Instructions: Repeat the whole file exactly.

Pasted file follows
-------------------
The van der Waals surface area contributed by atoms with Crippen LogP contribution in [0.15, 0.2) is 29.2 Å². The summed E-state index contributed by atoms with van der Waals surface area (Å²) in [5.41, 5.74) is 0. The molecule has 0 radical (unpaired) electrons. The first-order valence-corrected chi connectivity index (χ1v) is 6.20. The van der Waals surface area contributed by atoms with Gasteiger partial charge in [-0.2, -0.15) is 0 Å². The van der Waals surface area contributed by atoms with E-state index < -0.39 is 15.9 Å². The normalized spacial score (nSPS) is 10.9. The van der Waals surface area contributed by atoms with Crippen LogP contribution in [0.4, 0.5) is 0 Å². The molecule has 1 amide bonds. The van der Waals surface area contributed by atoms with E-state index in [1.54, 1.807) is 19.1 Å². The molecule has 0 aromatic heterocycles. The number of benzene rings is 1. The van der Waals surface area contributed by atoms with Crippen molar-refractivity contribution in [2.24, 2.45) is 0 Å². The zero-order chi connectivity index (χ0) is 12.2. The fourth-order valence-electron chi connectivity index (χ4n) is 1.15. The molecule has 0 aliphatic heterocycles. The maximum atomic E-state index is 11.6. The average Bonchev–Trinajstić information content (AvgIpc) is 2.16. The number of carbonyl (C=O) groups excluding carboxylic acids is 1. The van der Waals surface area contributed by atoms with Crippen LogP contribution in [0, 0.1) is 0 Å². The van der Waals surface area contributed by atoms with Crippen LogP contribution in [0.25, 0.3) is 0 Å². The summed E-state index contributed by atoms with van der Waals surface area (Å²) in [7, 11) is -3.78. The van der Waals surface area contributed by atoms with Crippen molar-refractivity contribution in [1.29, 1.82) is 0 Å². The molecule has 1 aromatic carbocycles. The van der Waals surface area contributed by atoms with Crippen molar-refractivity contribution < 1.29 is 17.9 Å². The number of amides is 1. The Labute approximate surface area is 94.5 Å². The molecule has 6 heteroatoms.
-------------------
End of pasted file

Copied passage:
The van der Waals surface area contributed by atoms with Crippen LogP contribution in [0.15, 0.2) is 29.2 Å². The summed E-state index contributed by atoms with van der Waals surface area (Å²) in [5.41, 5.74) is 0. The molecule has 0 radical (unpaired) electrons. The first-order valence-corrected chi connectivity index (χ1v) is 6.20. The van der Waals surface area contributed by atoms with Gasteiger partial charge in [-0.2, -0.15) is 0 Å². The van der Waals surface area contributed by atoms with E-state index < -0.39 is 15.9 Å². The normalized spacial score (nSPS) is 10.9. The van der Waals surface area contributed by atoms with Crippen LogP contribution in [0.4, 0.5) is 0 Å². The molecule has 1 amide bonds. The van der Waals surface area contributed by atoms with E-state index in [1.54, 1.807) is 19.1 Å². The molecule has 0 aromatic heterocycles. The number of benzene rings is 1. The van der Waals surface area contributed by atoms with Crippen molar-refractivity contribution in [2.24, 2.45) is 0 Å². The zero-order chi connectivity index (χ0) is 12.2. The fourth-order valence-electron chi connectivity index (χ4n) is 1.15. The molecule has 0 aliphatic heterocycles. The maximum atomic E-state index is 11.6. The average Bonchev–Trinajstić information content (AvgIpc) is 2.16. The number of carbonyl (C=O) groups excluding carboxylic acids is 1. The van der Waals surface area contributed by atoms with Crippen LogP contribution in [0, 0.1) is 0 Å². The van der Waals surface area contributed by atoms with Crippen LogP contribution in [0.25, 0.3) is 0 Å². The summed E-state index contributed by atoms with van der Waals surface area (Å²) in [7, 11) is -3.78. The van der Waals surface area contributed by atoms with Crippen molar-refractivity contribution in [1.29, 1.82) is 0 Å². The molecule has 1 aromatic carbocycles. The van der Waals surface area contributed by atoms with Crippen molar-refractivity contribution < 1.29 is 17.9 Å². The number of amides is 1. The Labute approximate surface area is 94.5 Å². The molecule has 6 heteroatoms.